In Pictures: Mercado de Peces Mixiuhca

Last weekend, I went shopping at el Mercado de Peces Mixiuhca, a market that specializes in fish and aquarium supplies.  The market is in a warehouse close to the Mixiuhca metro station and is full of small vendors, each selling an assortment of fish, other animals, and supplies, which often overflow from the stalls into the narrow aisles.  Many vendors serve both wholesale and retail buyers and often hang larger bags full of fish from the doorway of their stall to sell quickly to other local Mexico City fish merchants.  In particular, live food, such as small fishes, shrimp, or worms, are crammed into small bags, several dozen of which are then wrapped together as part of a large case, much like rolls of toilet paper at a Costco.  My first view of the market was a man carrying two cases, one under each arm, of seemingly orange liquid to his car.  The orange liquid was water, full of minute shrimp.

The streets surrounding the market are full of larger, independent shops, many of which sell aquariums that are too big for the cramped stalls of the market.  Still, each of these vendors often moves much of their wares onto the street, in eye-catching displays of stacked tanks, tubs of colored gravels, hanging collections of cages, and mounds of rocks, corals, and other ornaments.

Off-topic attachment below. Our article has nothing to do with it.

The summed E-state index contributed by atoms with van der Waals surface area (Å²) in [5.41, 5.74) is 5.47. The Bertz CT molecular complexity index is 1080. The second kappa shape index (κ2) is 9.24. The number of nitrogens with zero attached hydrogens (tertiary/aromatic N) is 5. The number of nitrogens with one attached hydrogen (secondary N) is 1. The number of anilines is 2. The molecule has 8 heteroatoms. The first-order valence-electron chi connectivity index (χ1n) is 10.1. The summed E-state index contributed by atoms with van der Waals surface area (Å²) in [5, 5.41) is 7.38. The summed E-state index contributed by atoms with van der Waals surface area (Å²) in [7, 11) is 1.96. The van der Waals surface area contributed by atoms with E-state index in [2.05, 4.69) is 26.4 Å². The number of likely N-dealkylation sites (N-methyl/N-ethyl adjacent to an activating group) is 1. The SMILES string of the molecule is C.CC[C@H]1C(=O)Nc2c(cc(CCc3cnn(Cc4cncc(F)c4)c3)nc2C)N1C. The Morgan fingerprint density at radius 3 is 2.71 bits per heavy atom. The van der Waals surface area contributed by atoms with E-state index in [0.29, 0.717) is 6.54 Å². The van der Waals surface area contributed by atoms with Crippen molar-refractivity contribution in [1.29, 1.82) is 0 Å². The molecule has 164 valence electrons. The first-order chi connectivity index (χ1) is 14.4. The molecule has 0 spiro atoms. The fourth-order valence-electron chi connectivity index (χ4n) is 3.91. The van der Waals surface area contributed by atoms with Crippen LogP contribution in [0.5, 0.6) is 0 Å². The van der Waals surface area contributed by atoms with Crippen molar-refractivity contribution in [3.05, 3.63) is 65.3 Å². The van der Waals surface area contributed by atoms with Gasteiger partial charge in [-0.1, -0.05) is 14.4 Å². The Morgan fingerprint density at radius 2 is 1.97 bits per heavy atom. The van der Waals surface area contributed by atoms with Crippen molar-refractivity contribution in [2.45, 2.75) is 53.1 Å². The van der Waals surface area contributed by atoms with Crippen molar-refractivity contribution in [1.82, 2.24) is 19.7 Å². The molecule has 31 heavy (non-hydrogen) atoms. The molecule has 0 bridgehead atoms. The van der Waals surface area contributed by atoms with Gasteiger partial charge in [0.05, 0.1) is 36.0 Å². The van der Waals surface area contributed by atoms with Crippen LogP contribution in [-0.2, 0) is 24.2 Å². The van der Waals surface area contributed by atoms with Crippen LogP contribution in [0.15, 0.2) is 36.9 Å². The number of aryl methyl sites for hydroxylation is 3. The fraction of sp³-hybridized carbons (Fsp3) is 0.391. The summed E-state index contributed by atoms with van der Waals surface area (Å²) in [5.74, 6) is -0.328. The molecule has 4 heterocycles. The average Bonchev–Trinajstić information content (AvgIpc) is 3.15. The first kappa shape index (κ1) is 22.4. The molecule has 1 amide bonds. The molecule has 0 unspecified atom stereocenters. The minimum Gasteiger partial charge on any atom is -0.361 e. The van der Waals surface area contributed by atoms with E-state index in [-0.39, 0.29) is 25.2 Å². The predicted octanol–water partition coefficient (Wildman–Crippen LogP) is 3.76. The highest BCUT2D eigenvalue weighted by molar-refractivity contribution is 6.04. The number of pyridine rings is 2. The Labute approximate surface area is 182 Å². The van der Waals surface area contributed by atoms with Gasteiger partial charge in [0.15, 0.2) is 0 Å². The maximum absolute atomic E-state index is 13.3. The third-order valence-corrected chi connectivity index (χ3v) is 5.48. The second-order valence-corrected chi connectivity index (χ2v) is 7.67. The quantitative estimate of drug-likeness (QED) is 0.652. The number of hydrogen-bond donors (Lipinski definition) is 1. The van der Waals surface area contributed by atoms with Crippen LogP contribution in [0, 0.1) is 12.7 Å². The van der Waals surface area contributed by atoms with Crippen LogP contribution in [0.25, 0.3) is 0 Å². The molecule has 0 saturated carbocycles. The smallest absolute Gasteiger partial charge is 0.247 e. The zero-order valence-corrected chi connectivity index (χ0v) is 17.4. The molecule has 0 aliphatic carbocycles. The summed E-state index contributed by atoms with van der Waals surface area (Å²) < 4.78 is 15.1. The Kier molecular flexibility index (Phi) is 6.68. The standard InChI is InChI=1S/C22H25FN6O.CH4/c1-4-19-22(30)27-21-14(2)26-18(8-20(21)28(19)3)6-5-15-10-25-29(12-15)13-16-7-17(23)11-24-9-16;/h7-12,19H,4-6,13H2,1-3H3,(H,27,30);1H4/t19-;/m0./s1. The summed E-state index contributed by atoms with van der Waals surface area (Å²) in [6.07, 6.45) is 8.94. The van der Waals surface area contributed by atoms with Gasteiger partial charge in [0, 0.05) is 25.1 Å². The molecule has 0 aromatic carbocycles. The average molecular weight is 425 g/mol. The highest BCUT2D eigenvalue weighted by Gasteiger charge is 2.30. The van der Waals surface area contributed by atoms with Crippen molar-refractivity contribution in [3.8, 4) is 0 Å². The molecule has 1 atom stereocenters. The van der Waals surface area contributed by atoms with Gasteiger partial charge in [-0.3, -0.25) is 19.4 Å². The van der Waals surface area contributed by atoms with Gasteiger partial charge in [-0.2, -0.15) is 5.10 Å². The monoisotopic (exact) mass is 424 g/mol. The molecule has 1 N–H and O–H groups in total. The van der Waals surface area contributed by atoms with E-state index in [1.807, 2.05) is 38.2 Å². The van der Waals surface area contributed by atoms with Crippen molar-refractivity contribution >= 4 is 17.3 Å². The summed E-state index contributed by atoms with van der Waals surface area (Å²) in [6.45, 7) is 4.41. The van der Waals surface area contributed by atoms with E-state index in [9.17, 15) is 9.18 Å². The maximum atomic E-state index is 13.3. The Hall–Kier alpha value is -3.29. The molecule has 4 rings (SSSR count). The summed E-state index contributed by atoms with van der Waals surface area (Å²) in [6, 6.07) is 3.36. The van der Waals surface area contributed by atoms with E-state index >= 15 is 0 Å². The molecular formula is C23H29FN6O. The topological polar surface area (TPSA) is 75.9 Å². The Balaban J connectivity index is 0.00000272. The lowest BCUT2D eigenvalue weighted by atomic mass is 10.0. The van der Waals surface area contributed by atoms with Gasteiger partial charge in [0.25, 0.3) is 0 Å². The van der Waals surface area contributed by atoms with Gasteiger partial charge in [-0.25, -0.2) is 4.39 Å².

Aquariums kits for sale outside the Mercado de Peces Mixiuhca

Aquariums kits for sale outside the Mercado de Peces Mixiuhca

Inside the market, I purchased a few of the supplies that I had come for, a small filter, gravel, and some plastic tubing, and others like aquatic plants that I had not intended on buying, but couldn’t avoid given how inexpensive they were.  Perhaps the most interesting, and out-of-place, vendors were the several food stalls in the center of the crowded market, serving comida right next to the fishes, turtles, rabbits, lizards, and bags of fry.  Out on Ha Long Bay, in Vietnam, my kayaking guide once pointed to several men fishing off a floating house, of which there are many in the delta, and remarked: “Good fish for food.  Good food for fish.”  Such sentiment seems appropriate here, too.


México, D.F.


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